Taken from our fortnightly Evolving Economics enews.Subscribe here
Victorian Treasurer Tim Pallas has delivered a great set of budget measures which will improve the resilience, fairness and efficiency of Victoria’s tax system.
This budget features a number of changes Prosper has advocated for years. Now that the Victoria is facing a stamp duty decimation, savvy Tim has figured not let a good crisis go to waste.
Prosper has long contended that the ability to agglomerate a neighboring property into a principle place of residence, thus avoiding land tax, was a savvy form of land banking that must be checked. We nicknamed it the ‘tennis court exemption’ and were pleased to see it removed. A stronger land tax base will key going forward into a period of declining stamp duty revenue.
The rort that saw Melbourne’s GPO land valued at just $1 due to heritage restrictions has also been closed. Prosper featured in a recent article highlighting these injustices.
On the counter-side Pallas has again erred in giving stamp duty discounts, this time on industrial and commercial land in regional and rural areas. A supposed job creator, a 10% stamp duty discount will be incrementally added over the next five years to total 50% by 2023. As we have witnessed with the First Home Buyer Stamp Duty exemption for properties under $600,000, FHB mortgages have actually increased since this policy trajectory was announced in mid 2011.
We expect this industrial and commercial discount will be swallowed up by higher land prices, just as we have seen for first home buyers. Banks are the big winners, with a reduction in state revenues a boon to their bottom line.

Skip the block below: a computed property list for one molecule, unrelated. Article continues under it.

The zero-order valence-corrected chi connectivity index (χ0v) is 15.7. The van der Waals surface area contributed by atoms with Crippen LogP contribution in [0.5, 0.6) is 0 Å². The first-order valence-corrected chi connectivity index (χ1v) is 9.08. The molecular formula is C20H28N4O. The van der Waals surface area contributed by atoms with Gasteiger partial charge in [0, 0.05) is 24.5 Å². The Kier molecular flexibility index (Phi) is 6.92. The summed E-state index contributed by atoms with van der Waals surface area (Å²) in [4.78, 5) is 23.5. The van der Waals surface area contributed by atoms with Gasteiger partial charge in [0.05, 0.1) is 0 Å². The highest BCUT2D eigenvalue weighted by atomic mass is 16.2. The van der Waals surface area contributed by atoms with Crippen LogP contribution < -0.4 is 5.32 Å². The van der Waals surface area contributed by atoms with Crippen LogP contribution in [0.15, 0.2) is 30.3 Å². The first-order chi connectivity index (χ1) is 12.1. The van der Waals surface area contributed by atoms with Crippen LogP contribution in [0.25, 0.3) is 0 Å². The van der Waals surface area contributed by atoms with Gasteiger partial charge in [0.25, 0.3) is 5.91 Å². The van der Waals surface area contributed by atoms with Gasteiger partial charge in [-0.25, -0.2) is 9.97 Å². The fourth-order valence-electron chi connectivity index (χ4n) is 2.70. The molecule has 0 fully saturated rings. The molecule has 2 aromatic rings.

If Victoria really wants to incentivise jobs, it must lower taxes on the productive sector and increase them on land. Victoria would have been better off to abolish payroll tax in regional Victoria than cut stamp duties. At least regional payroll tax will be one quarter of the metro rate by 2022-23. Remember, barely 50% of the nation’s GDP is available for labour and capital once land rents and taxation taxes their fill.
Victoria will cease to be the only state without royalties on gold mining. While every other miner is expected to share some of the value of the State’s mineral endowment, the gold miners in Victoria had a free ride. As foreign investment ushers in another Victorian gold boom, now is the time to ensure the public receive a fair share. Eureka we cry!
The royalty rate is not excessive – 2.75% for miners that extract more than 2500 ounces per year. WA by comparison has a royalty rate of 2.5%, which could have been raised to 3.75% if not for the Mining Industry backlash and opposition in the upper house.
By contrast, Prosper has previously has suggested a 10% royalty regime replace the ineffective Petroleum Resource Rent Tax.
No doubt the industry will bluster, but do we really believe they weren’t prepared for Victoria to charge a gold royalty? After all, securing resource rents for public benefit is best practice governance. And at least one Victorian gold miner agrees: Navarre Minerals managing director Geoff McDermott said the shock royalty slug was “not a big deal” as “at the end of the day the minerals belong to the state and we want to pull our weight like other industries.”
Finally, an increased foreign buyer land tax and stamp duty charges. Foreign real estate buyers are a soft target for the government and land tax base. However these surcharges may be squeezing blood from a stone – at current rates we are already collecting most of the land rent from the existing owners. Foreign landowners will either sell to domestic buyers or find more creative lawyers to ensure they can hold property exempt in someone else’s name. Driving out speculative foreign investment is a win for local home-buyers, and housing affordability. Insiders understand it also behaves as a form of protectionism for local investors.
All in all this budget is a step in the right direction and reinforces the effectiveness of Prosper’s advocacy. Join us as a member today!
And keep an eye on ABC’s The Business, for an interview with Karl Fitzgerald on our latest Speculative Vacancies report some time this week.